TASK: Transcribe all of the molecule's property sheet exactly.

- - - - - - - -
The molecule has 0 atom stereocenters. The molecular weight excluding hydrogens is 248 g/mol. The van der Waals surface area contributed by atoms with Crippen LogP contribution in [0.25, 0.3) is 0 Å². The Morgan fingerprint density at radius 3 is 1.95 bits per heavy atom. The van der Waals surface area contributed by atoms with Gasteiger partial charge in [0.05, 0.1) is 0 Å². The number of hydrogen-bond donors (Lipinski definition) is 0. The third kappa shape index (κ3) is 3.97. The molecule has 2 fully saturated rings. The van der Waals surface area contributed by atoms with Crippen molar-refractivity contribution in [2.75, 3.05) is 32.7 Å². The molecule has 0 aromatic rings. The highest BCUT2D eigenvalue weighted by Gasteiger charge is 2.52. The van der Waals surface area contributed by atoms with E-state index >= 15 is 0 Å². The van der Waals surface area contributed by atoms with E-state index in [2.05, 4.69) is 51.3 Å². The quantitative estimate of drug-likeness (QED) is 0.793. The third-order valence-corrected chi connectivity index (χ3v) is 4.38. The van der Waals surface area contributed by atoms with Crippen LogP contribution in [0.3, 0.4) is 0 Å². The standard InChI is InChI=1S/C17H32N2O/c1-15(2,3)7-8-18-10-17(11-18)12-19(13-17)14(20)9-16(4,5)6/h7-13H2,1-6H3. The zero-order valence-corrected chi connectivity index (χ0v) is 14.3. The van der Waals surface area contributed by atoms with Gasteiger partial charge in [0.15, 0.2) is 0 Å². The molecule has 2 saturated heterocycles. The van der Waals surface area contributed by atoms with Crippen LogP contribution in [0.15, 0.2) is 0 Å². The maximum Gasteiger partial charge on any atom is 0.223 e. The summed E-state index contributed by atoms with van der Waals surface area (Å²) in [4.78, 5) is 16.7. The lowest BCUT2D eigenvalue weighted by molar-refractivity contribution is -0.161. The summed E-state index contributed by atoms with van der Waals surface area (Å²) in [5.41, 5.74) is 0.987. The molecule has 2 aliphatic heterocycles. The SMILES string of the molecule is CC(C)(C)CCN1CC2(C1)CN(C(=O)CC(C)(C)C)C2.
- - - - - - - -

The molecule has 0 atom stereocenters. The molecular weight excluding hydrogens is 248 g/mol. The van der Waals surface area contributed by atoms with Crippen LogP contribution in [0.25, 0.3) is 0 Å². The Morgan fingerprint density at radius 3 is 1.95 bits per heavy atom. The van der Waals surface area contributed by atoms with Gasteiger partial charge in [0.05, 0.1) is 0 Å². The number of hydrogen-bond donors (Lipinski definition) is 0. The third kappa shape index (κ3) is 3.97. The molecule has 2 fully saturated rings. The van der Waals surface area contributed by atoms with Crippen molar-refractivity contribution in [2.75, 3.05) is 32.7 Å². The molecule has 0 aromatic rings. The highest BCUT2D eigenvalue weighted by Gasteiger charge is 2.52. The van der Waals surface area contributed by atoms with E-state index >= 15 is 0 Å². The van der Waals surface area contributed by atoms with E-state index in [2.05, 4.69) is 51.3 Å². The quantitative estimate of drug-likeness (QED) is 0.793. The third-order valence-corrected chi connectivity index (χ3v) is 4.38. The van der Waals surface area contributed by atoms with Crippen LogP contribution in [0.3, 0.4) is 0 Å². The standard InChI is InChI=1S/C17H32N2O/c1-15(2,3)7-8-18-10-17(11-18)12-19(13-17)14(20)9-16(4,5)6/h7-13H2,1-6H3. The zero-order valence-corrected chi connectivity index (χ0v) is 14.3. The van der Waals surface area contributed by atoms with Gasteiger partial charge in [0.15, 0.2) is 0 Å². The molecule has 2 saturated heterocycles. The van der Waals surface area contributed by atoms with Crippen LogP contribution in [0.15, 0.2) is 0 Å². The maximum Gasteiger partial charge on any atom is 0.223 e. The summed E-state index contributed by atoms with van der Waals surface area (Å²) in [4.78, 5) is 16.7. The lowest BCUT2D eigenvalue weighted by molar-refractivity contribution is -0.161. The summed E-state index contributed by atoms with van der Waals surface area (Å²) in [5.41, 5.74) is 0.987. The molecule has 2 aliphatic heterocycles. The SMILES string of the molecule is CC(C)(C)CCN1CC2(C1)CN(C(=O)CC(C)(C)C)C2.